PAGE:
Government rubberstamps the Great Drain Robbery, choosing to pour concrete instead of planting seeds

25% hike to water bills of nearly a quarter of the UK’s population[1] to pay for a non-solution, benefitting foreign-owned Thames Water and the international financing elite[2], backed by a UK taxpayer blank cheque[3].

Why should taxpayers in Scotland back a London sewer?

We are genuinely shocked that the Government has decided to rubberstamp Thames Water’s application to build the Thames Tideway Tunnel (TTT), when so much independent academic and expert evidence is stacked against it.  In a rather unusual and sinister move, the Governement sided with TW summarily dismissing the opinion of the Planning Inspectorate on an important number of points[4], casting serious doubts on the validity of the decision and the purpose of conducting a rigorous examination in the first place.

The TTT perpetuates the flawed and obsolete practice of mixing rainwater and sewage in one big(ger) pipe, the very cause of today’s overflow issues.  In a water stressed world (remember the 2012 drought?) it should be an insult to think that the best proud British engineering can achieve is to allow precious rainwater to get polluted by London’s sewage for decades longer than necessary.  It’s as if we’ve learned nothing in the 150 years since London’s Victorian sewers were built.

After the fiasco of the Mogden Sewage Treatment Works upgrade, which spilled sewage into the Thames no less than54 times in the first year following its £140m upgrade (completed in March 2013), when it was designed by Thames Water to spill once every 2-3 years, it is really surprising that no-one at Defra is questioning (1) the competence of Thames Water and (2) the validity of continuing to indiscriminately mix precious rainwater and sewage in the same infrastructure.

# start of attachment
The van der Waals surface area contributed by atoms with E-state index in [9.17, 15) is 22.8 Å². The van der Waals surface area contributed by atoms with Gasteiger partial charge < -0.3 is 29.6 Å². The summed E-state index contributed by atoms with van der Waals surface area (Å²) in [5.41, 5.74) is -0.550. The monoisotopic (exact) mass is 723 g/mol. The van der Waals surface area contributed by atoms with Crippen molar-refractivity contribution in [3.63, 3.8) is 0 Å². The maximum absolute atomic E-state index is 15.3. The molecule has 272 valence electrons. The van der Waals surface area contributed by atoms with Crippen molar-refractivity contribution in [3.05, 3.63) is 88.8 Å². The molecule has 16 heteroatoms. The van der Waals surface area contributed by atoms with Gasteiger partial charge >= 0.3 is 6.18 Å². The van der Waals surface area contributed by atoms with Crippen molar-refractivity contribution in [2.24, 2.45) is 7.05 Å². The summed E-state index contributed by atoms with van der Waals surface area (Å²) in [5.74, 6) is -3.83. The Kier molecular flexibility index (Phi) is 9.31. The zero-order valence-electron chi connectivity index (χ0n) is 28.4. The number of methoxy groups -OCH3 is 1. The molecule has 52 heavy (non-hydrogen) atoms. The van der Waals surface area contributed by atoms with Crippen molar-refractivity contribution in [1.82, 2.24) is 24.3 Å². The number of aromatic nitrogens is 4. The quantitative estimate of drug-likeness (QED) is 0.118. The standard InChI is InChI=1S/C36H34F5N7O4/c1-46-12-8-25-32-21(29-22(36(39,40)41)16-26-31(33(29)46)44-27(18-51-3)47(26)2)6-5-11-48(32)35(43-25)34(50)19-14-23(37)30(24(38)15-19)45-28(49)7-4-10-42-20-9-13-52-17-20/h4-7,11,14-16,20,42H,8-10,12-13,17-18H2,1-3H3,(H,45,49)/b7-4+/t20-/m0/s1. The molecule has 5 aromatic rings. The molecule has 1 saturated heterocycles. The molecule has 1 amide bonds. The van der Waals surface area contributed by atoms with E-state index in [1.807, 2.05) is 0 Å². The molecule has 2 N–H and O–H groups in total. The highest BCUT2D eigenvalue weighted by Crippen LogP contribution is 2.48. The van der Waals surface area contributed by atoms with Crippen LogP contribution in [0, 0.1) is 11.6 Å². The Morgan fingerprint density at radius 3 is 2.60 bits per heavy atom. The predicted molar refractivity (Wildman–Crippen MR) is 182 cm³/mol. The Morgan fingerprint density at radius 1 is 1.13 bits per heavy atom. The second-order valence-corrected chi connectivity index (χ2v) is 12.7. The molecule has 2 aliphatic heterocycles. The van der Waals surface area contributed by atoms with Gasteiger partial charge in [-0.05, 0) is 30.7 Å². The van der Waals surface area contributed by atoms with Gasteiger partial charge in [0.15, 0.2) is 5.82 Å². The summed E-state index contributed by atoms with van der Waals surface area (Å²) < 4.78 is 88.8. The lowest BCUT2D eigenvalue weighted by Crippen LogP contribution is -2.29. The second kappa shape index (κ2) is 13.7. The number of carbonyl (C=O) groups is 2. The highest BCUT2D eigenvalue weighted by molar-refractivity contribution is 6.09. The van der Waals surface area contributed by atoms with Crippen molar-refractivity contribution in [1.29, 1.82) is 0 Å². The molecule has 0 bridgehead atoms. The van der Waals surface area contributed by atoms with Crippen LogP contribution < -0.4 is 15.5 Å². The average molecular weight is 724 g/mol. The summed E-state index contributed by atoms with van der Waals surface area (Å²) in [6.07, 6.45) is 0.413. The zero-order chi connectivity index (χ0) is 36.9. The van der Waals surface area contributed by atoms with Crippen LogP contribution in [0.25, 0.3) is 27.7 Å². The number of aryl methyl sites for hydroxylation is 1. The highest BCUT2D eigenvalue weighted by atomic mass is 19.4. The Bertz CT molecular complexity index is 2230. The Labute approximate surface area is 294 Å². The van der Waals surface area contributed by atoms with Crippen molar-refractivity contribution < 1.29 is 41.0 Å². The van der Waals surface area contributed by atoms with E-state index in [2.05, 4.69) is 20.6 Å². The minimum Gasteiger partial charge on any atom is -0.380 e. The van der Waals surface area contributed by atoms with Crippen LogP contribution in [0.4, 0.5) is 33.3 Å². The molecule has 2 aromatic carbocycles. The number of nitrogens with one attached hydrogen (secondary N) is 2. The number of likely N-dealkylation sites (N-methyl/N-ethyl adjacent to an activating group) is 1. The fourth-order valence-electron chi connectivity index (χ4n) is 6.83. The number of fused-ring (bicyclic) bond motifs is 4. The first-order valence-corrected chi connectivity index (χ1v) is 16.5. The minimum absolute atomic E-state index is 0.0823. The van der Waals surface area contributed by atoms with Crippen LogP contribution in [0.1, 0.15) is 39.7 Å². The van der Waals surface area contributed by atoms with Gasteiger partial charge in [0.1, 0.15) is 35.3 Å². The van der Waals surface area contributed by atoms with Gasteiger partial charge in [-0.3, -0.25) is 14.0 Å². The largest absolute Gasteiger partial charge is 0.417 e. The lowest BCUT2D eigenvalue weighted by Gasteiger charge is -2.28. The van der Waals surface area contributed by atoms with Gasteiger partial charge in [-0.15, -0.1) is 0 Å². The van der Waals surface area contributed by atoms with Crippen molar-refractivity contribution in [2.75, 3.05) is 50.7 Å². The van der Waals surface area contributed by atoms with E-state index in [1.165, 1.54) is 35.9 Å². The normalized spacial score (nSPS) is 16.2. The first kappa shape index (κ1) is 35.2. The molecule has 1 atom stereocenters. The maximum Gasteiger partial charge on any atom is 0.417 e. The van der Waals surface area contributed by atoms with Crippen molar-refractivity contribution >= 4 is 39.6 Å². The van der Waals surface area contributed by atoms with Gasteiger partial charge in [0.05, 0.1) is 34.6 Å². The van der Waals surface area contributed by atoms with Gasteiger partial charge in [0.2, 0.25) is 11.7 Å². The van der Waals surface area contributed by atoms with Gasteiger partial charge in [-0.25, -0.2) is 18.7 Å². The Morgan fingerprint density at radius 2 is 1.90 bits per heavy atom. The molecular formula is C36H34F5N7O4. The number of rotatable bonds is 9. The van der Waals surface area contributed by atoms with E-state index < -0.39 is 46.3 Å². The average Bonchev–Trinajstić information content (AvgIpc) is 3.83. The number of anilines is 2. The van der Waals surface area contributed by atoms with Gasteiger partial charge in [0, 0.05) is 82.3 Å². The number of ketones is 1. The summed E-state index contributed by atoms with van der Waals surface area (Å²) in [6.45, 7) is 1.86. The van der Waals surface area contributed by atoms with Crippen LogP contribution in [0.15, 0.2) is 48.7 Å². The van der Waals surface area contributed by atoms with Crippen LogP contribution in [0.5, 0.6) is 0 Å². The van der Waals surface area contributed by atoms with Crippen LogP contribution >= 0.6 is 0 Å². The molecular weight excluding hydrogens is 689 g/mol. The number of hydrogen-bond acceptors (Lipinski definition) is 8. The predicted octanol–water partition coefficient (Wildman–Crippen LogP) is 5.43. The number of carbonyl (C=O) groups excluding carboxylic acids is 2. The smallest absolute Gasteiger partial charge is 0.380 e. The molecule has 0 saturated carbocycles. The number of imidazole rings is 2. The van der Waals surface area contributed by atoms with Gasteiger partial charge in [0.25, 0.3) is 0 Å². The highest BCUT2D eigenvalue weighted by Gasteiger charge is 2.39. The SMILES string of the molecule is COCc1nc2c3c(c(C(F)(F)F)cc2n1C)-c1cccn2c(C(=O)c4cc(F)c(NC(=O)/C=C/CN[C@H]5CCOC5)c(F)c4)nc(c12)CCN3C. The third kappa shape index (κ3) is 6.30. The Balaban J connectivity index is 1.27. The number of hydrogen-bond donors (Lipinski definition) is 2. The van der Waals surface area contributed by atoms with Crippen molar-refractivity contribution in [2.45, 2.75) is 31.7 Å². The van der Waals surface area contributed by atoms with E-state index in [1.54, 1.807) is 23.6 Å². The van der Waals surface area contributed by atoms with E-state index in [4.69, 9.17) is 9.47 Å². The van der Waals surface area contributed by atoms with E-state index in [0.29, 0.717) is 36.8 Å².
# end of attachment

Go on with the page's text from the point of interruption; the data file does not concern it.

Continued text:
The Thames Blue-Green Initiative, incorporating a large set of independent academics and world-renowned experts[5] has been urging the Government to opt for the progressive Blue-Green Infrastructure (BGI) solution and associated low complexity/low cost grey complements.  This is adopted nowadays by nearly all of the world’s cities facing a similar problem, from New York City to Copenhagen.  Beyond the river pollution caused by intense rainwater entering the sewers, BGI would also help mitigate the following critical 21st century environmental issues:

  • Flood risks
  • Water scarcity
  • Air pollution
  • Loss of biodiversity
  • Climate change
  • Noise pollution
  • The heat island effect

To take just one example: air pollution is linked to one in every 12 deaths in London[6], which has already been found in breach of applicable laws[7], with more costly consequences to come. With BGI the same pound can successfully address sewer overflows and make a material difference to London’s air quality.

Besides, money invested in BGI would remain in the local economy, creating a long lasting legacy of sustainable green jobs and a better environment for all Londoners.  For example, laying porous asphalt would be a great opportunity to enable a network of segregated bike lanes, further improving the City’s carbon footprint for the long run.

A recent life cycle analysis conducted in New York has also shown that the ‘big-pipe’ way of managing combined sewer overflows has a net damaging overall effect on environmental systems due to resource use, energy consumption and greenhouse gas emissions[8].

With 10 million square meters suitable for green roofs retrofitting inside a 6km radius around Trafalgar Square, the main lack of space for retrofitting Blue-Green Infrastructure in London is in the head of the people who should be doing it.